According to a recent British Equestrian Trade Association (BETA) survey, there are currently three million horse riders in the UK and 1.8 million of these rides regularly. The public rights of way network in England and Wales is continually shrinking resulting in more and more riders having to ride on busy roads in order to travel between bridleways.
With the increasing number of vehicles on our roads and the speed at which they travel – roads are becoming increasingly challenging, especially for vulnerable road users such as horse riders and carriage drivers. A key part of my role as Director of Safety at The British Horse Society (BHS) is to help raise awareness on and better promote equestrian safety, to ensure all riders feel as safe as possible when riding out.
Between November 2010 and March 2019, 3,737 road incidents involving horses have been reported to our horseaccidents.org.uk incident reporting site. Tragically, these incidents have resulted in the deaths of 315 horses and 43 people. The majority of these incidents occur because cars have passed by the horse too closely or too quickly. These figures are far too high, and we can all help to bring these statistics right down.
To help tackle the rising number of road incidents being reported to us, the BHS developed its Dead? Or Dead Slow? campaign which calls on drivers to follow four simple steps:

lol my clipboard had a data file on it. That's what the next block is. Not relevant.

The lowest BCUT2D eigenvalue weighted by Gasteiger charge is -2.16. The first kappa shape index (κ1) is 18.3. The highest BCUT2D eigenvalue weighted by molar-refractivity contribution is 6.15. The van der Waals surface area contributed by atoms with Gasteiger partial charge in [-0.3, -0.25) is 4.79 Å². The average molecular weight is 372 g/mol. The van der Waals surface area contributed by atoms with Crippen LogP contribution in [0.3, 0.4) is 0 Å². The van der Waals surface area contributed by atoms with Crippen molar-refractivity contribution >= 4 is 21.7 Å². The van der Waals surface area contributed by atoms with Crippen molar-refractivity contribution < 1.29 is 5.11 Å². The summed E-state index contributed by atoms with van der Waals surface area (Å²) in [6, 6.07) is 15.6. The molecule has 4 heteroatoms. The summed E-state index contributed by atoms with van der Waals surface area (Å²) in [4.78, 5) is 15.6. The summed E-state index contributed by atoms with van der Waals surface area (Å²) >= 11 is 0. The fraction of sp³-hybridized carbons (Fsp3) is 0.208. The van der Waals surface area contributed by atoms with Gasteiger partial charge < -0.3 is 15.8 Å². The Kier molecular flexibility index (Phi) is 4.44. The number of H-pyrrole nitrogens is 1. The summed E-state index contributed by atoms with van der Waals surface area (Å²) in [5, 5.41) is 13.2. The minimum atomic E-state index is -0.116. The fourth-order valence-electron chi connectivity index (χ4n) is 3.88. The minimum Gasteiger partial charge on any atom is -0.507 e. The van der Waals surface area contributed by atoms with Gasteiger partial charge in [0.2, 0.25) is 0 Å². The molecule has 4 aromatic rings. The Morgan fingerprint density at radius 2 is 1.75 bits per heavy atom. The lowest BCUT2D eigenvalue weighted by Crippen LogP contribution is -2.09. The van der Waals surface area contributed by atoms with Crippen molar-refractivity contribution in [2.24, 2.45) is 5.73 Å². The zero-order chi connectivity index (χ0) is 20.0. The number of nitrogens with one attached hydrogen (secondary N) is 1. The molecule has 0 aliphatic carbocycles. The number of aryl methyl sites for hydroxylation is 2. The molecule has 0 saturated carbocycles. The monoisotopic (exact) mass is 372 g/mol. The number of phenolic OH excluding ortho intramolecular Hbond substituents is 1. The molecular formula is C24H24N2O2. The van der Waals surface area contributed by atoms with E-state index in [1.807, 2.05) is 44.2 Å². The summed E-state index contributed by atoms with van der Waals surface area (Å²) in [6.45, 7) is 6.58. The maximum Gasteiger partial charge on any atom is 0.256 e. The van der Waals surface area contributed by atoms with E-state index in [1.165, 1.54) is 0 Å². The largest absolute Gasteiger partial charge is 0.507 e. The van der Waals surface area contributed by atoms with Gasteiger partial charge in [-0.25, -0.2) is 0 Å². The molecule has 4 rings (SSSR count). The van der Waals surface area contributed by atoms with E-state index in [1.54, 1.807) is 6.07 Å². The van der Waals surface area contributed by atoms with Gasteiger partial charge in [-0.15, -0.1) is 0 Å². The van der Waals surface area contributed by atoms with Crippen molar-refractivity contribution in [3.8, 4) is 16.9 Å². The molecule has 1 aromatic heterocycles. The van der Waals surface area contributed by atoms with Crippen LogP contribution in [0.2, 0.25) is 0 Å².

If I see a horse on the road; then I will …
- Slow down to a maximum of 15mph
- Be patient, I won’t sound my horn or rev my engine
- Pass the horse wide and slow, (if safe to do so) at least a car’s width if possible
- Drive slowly away
We encourage all road users to be courteous and patient with one another whilst sharing the roads. It is vital to remember that horses are flight animals and may move quickly away from what they perceive as a threat - this sudden action can have serious consequences for the rider, horse, vehicle and its occupants.
Responsibilities don’t just sit with drivers as there are steps riders can also take to help stay safe when out riding on the roads, including:
- Wearing hi-vis clothing and put hi-vis clothing on your horse, in all weathers and conditions
- Show courtesy to drivers (if safe to do so) – if you show drivers appreciation of their efforts, then they should repeat their behaviours in the future
- If you’re riding a horse that is not used to the roads, make sure you’re accompanied by an experienced rider and horse
- Be aware of your surroundings, and concentrate at all times
- Adhere to the Highway Code
- Make sure someone knows where you’re going and what time you’re due back
If a rider is involved in a near miss or an incident, please report it to horseaccidents.org.uk as this allows us to have a greater understanding of the issue and strengthens our lobbying efforts.
Director, British Horse Society